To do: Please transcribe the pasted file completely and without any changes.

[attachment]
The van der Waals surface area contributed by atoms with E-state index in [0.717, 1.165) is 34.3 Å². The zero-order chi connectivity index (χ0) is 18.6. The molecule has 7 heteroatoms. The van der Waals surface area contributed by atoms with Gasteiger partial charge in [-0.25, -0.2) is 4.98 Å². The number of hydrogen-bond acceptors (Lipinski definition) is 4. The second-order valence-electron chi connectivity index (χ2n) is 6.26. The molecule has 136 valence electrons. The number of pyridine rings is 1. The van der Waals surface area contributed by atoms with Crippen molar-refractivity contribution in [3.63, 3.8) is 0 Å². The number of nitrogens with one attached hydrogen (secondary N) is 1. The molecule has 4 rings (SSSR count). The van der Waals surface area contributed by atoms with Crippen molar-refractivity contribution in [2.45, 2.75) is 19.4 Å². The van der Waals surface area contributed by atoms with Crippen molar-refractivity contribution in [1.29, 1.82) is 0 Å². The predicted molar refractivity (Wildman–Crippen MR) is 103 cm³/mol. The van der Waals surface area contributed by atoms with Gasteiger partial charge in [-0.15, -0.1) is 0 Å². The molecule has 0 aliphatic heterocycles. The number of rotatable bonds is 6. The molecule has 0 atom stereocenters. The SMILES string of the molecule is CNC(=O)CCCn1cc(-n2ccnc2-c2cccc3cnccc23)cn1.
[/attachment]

The van der Waals surface area contributed by atoms with E-state index in [0.717, 1.165) is 34.3 Å². The zero-order chi connectivity index (χ0) is 18.6. The molecule has 7 heteroatoms. The van der Waals surface area contributed by atoms with Gasteiger partial charge in [-0.25, -0.2) is 4.98 Å². The number of hydrogen-bond acceptors (Lipinski definition) is 4. The second-order valence-electron chi connectivity index (χ2n) is 6.26. The molecule has 136 valence electrons. The number of pyridine rings is 1. The van der Waals surface area contributed by atoms with Crippen molar-refractivity contribution in [3.63, 3.8) is 0 Å². The number of nitrogens with one attached hydrogen (secondary N) is 1. The molecule has 4 rings (SSSR count). The van der Waals surface area contributed by atoms with Crippen molar-refractivity contribution in [2.45, 2.75) is 19.4 Å². The van der Waals surface area contributed by atoms with Crippen molar-refractivity contribution in [1.29, 1.82) is 0 Å². The predicted molar refractivity (Wildman–Crippen MR) is 103 cm³/mol. The van der Waals surface area contributed by atoms with Gasteiger partial charge in [-0.15, -0.1) is 0 Å². The molecule has 0 aliphatic heterocycles. The number of rotatable bonds is 6. The molecule has 0 atom stereocenters. The SMILES string of the molecule is CNC(=O)CCCn1cc(-n2ccnc2-c2cccc3cnccc23)cn1.